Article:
Solder the Nano's two 15 pin female headers, 16x CD74HC4067 Multiplexers 8 pin and 16 pin female headers, ESP8266 adaptors 4 pin female, LCD 4 pin female and the 74HC595N Shift registers 16 pin DIP IC socket.

    Note: solder all components on the silk screen side.

    Step 4: Solder Basic Components

    Solder and install the 5.5mm DC Jack, Arduino Nano 328p, CD74HC4067 multiplexer and 74HC595N shift register.

    When soldering the Arduino Nano and the Multiplexer I recommend first placing the male header pins in the female header pins then solder the component in place.

    Step 5: Solder the Dallas DS18B20 Temperature

    First place two 3mm x 7mm x 0.8mm Insulating Washers on each Dallas Sensor (This is used to create a space off the PCB so you don't measure the PCB temperature)

    Solder the 4x Dallas Sensors on the top layer for each cell module plus the ambient sensor on the bottom layer.

    Be careful not to bridge the solder joints on the TO-92 solder pads. Once soldered measure in diode mode on your multi-meter between each leg on any Dallas Sensor (they are all connected in parallel)

    Solder the 5V Active Buzzer on the top layer where the + (positive) pin is facing the Arduino Nano

    Step 6: Solder in the Diode

    Solder in the Diode under the CD74HC4067 multiplexer

    It is good practice to clean the flux with isopropyl alcohol.

    Step 7: Test and Adjust the LCD Screen Contrast / Serial Jumpers

    LCD Contrast

    Connect the LCD Serial 4 pin female to a 4 pin Male -> Female Dupont Jumper wires. Make sure you connect you connect exactly:

    GND -> GND

    VCC -> 5V

    SDA -> SDA

    SCL -> SCL

    Load the Arduino Sketch from github: ASCD_Nano_Test_LCD_Screen

    Unplug the USB cord and use a 12V power cord in the 5.5 mm DC Jack (+ positive center / - negative outer)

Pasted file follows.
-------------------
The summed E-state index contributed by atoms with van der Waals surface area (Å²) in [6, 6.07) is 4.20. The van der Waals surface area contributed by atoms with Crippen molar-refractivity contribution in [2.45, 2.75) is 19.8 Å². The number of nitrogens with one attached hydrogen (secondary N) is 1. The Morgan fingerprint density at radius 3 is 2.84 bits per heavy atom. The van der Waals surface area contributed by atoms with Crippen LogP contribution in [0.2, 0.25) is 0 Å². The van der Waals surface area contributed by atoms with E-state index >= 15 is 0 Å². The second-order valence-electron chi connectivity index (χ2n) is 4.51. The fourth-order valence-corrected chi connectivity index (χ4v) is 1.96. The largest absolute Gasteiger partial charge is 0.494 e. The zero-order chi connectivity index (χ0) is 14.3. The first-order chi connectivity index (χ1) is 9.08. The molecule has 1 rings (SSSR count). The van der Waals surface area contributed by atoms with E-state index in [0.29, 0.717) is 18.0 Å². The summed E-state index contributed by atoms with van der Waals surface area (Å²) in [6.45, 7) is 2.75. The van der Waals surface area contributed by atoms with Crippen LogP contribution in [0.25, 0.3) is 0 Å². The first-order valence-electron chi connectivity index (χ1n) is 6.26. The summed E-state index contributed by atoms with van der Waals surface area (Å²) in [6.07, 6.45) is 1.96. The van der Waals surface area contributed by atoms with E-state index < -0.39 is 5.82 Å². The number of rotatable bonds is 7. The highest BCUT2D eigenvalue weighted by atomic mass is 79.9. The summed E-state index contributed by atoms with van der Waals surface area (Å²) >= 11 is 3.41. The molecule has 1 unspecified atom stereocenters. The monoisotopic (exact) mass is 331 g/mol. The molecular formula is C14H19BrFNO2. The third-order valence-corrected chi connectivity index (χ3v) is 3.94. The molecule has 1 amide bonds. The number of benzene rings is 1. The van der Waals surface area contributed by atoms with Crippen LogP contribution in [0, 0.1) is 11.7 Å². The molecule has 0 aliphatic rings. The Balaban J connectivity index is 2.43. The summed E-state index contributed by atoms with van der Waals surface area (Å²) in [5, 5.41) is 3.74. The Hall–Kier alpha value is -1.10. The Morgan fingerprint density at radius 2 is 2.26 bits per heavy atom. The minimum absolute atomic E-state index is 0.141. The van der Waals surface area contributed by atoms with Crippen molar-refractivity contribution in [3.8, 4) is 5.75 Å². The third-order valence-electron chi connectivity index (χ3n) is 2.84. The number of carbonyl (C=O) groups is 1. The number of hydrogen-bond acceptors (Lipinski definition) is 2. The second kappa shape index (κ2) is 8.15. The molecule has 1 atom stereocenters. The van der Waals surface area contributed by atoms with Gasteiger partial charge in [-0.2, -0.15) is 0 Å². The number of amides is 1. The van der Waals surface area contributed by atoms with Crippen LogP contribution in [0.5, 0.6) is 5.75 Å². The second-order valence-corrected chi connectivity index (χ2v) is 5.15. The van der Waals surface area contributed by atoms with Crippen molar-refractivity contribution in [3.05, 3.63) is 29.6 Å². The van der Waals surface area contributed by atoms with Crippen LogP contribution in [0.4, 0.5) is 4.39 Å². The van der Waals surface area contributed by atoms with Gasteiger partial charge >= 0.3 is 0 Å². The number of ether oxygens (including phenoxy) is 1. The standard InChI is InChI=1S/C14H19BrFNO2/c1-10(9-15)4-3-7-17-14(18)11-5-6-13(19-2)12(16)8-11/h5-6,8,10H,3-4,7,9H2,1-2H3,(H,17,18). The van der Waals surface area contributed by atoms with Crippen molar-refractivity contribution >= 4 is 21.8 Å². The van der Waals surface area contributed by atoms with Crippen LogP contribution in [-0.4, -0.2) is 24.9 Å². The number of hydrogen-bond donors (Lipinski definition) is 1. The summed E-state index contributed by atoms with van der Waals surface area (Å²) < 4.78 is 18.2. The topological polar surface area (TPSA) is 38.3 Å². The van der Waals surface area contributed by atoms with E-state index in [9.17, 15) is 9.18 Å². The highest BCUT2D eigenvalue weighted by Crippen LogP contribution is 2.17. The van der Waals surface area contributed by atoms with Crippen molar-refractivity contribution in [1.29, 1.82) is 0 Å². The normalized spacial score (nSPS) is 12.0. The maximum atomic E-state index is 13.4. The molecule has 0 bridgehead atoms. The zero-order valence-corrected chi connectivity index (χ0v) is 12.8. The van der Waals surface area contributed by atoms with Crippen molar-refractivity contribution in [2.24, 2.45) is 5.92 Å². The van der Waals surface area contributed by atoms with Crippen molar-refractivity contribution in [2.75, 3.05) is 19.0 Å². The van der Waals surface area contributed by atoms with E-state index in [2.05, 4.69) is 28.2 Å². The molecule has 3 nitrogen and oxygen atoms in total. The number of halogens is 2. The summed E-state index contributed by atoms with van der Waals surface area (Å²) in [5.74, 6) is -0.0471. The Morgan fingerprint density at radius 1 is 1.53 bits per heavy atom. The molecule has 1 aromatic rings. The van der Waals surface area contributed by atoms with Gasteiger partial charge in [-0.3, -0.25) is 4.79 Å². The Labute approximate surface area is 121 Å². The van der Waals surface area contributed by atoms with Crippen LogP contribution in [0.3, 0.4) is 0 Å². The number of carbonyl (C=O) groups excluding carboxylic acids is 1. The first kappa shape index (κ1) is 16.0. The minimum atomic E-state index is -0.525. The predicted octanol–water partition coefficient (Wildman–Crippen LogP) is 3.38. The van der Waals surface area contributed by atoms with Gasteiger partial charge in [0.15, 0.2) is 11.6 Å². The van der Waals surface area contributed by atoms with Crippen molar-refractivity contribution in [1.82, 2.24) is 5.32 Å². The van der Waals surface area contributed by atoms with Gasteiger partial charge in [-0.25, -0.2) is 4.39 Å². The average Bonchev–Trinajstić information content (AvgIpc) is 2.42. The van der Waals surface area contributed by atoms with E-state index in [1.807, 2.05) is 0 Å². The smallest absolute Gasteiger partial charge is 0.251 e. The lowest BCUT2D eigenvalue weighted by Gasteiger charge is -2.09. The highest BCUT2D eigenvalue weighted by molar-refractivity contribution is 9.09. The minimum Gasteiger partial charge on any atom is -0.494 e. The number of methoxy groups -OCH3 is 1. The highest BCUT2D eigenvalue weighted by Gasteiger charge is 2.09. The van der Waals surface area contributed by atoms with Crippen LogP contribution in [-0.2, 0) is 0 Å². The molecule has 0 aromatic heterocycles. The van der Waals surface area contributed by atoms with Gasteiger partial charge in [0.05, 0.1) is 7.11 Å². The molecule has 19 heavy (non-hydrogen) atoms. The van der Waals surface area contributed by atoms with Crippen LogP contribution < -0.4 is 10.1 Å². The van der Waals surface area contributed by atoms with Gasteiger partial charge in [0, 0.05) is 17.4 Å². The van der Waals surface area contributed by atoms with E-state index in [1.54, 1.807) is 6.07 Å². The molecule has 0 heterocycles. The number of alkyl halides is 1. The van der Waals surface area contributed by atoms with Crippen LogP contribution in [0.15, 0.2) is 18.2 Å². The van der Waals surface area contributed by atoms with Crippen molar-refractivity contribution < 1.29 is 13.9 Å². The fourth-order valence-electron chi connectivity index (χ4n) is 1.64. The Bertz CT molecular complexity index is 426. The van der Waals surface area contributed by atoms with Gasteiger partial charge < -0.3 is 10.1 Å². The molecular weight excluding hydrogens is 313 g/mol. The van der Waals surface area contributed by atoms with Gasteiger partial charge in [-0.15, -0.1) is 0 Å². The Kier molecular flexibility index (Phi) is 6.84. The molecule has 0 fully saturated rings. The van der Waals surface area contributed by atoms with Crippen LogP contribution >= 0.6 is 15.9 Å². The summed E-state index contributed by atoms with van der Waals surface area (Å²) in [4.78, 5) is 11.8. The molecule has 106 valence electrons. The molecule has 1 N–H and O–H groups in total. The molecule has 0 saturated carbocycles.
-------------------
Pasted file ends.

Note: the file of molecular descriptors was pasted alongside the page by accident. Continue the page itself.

Adjust the potentiometer on serial adaptor at back of the LCD Screen CC or CW until you see the text displayed.

    Once you are happy with the contrast remove the Dupont Jumper wires.

    Serial Jumpers

    Connect 2x 2.54 mm jumpers on pins 1-2 for software serial communication with the ESP8266

    Step 8: PWM Fan

    Components

    Solder the following components:

    JST 2.0 PH 2pin connector (Note: the silk screen is backwards on the PCB version 1.11)

    100uF 16V Electrolytic Capacitor

    BD139 NPN Transistor

    Diode

    Test

    Load the Arduino Sketch from github: ASCD_Nano_Test_Fan

    Unplug the USB cord and use a 12V power cord in the 5.5 mm DC Jack (+ positive center / - negative outer)

    Plug in the 30mm Fan

    The Fan should speed up then stop

    Step 9: Testing the MOSFETs

    Testing N-Channel Resistor Discharge MOSFETs

    Load the Arduino Sketch from github: ASCD_Nano_Test_Charge_Discharge_Mosfets

    Unplug the USB cord and use a 12V power cord in the 5.5 mm DC Jack (+ positive center / - negative outer)

    With the PCB facing the bottom layer set your multi-meter to diode / continuity mode.

    Place the negative probe on a GND source and the positive probe on the 1st modules load resistors connectors right side (as shown in the images).

    Your multi-meter should beep for 1 second then no beep for 1 second.